Tuesday, September 23, 2008
13 Things I know About Writing By A Silken Thread
Since I have a release today, I'm going to combine my release day with this week's theme.
1. Your first book your write isn't necessarily the one you sell. - I wrote this one in 1993 when I had no clue what I was doing. I put it in a drawer until 2004 when I pulled it out and started overhauling it - majorly. It's much, much improved.
2. Your spouse/S.O. can be your biggest cheerleader or greatest obstacle. - I'm very, very lucky. My husband is the greatest cheerleader in the world when it comes to my books. He encouraged me, pushed me, and bought me a really cool present when I finished the book.
3. A great idea doesn't a best-seller make. - It also takes plotting, character depth, action, dialogue and heart. (I'm still waiting to hit the perfect combo for best-seller status. sigh)
4. Waiting for the right publisher to come along is a good thing - This book had orginally sold to another pub who went bust. It took a while for it to come back from the netherworld of bankruptcy court and see the light of day. I'm so thankful Samhain picked it up. It's been a very long road.
5. Why did I write that? - This is the question I asked myself a few times as I'm reading over edits and realize the stupid typos and misusage that got by me on several read-throughs. Oy!
6. Characters can and do talk to me. - As a matter of fact this is the book where a very minor character mentioned who had great impact on the heroine's life stepped into the shower with me to tell his story. I have yet to write it, but it is outlined and ready to go.
7. Don't be afraid to have your heroes cry. - It doesn't make them weak. It makes them human. If the situation warrents it, misty eyes and tight throat can be very sexy. It shows they have a heart.
8. Don't be afraid to let your heroines keep some secrets or turn away from a confrontation rather than being kick-ass at all times. - It's all right for women to show strength by not fighting back. Shoulders back and stiff spine can be a sign of great dignity in a heartbreaking situation.
9. No matter how tricky the premise or plot, you can write your way out of that paper bag, eventually. - This is probably the hardest plot I've had to date - other than the ghost story I'm currently writing. The fact it was my first book and rather ambitious notwithstanding. That's why it took me so long - nine years - to figure out what I did wrong and then make it work.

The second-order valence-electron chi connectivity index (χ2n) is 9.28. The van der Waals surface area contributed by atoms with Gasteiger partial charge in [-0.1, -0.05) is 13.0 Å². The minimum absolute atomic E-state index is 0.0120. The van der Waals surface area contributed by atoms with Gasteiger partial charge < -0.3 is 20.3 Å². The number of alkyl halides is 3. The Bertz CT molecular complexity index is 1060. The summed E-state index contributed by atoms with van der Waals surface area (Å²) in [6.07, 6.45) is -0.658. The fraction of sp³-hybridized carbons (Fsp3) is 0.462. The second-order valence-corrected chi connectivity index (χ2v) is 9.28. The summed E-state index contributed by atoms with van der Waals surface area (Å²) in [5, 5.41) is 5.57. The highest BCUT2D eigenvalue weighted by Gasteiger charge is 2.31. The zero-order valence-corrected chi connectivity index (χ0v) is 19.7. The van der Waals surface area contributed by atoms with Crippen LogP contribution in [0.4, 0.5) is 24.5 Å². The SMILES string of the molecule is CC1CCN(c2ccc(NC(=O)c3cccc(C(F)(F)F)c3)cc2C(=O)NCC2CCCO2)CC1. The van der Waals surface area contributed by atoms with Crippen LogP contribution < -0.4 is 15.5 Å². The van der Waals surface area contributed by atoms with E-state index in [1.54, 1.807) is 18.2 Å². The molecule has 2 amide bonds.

10. Behold the power of the rewrite! - I don't think I really need to explain this one. If you've read my rambling so far, you know what I mean.
11. Don't be afraid to kill off characters. - Sometimes, it's just got to happen in suspense. But think of all the sequels you can get from it. *rubs hands together greedily*
12. Don't be afraid to make up cities and towns. - This is where I first found the joy in setting a contemporary story in a fictious town. It frees you up so much when you're in control of not only the way the town is laid out, but the local government.
13. Do your research - I read for years about NDE's and interviewed police about procedures and other aspects of their job. But I'm a backward researcher. I write the book, make things the way I think they should be, then know exactly what questions I need to ask the interviewee later. It's a much more concise and targeted bit of research.
And now a little blurbage:
The line between life and death is as elusive as a silken thread.
Two women…linked by one deadly memory.
On an ice-encrusted road in New Jersey, Tara Johanan loses control of her car and drives off an embankment. At the same moment in Palmetto Springs, Florida, in an unwitnessed attack, Charlotte Durand is shot in the head and left for dead.
Both women die. Both return. But near-death experiences are not always straightforward. Tara woke up with the voice and memories of a comatose woman in her head. And she can remember a shooting she never witnessed.
Telling the family a loved one is the victim of a violent crime is the worst part of the job for Detective Marcus Danforth. When his stepsister is the victim, and the loved ones his family and best friend, it’s crippling. He’ll do anything to uncover the mystery of Charlotte’s shooting.
Believing the story of a beautiful accident victim may be too much for him—even in the face of overwhelming desire. Even as the shadows of death grow darker.
By A Silken Thread by MK Mancos, Available Now from Samhain Publishing
Posted by Kathleen Scott/MK Mancos at 4:13 PM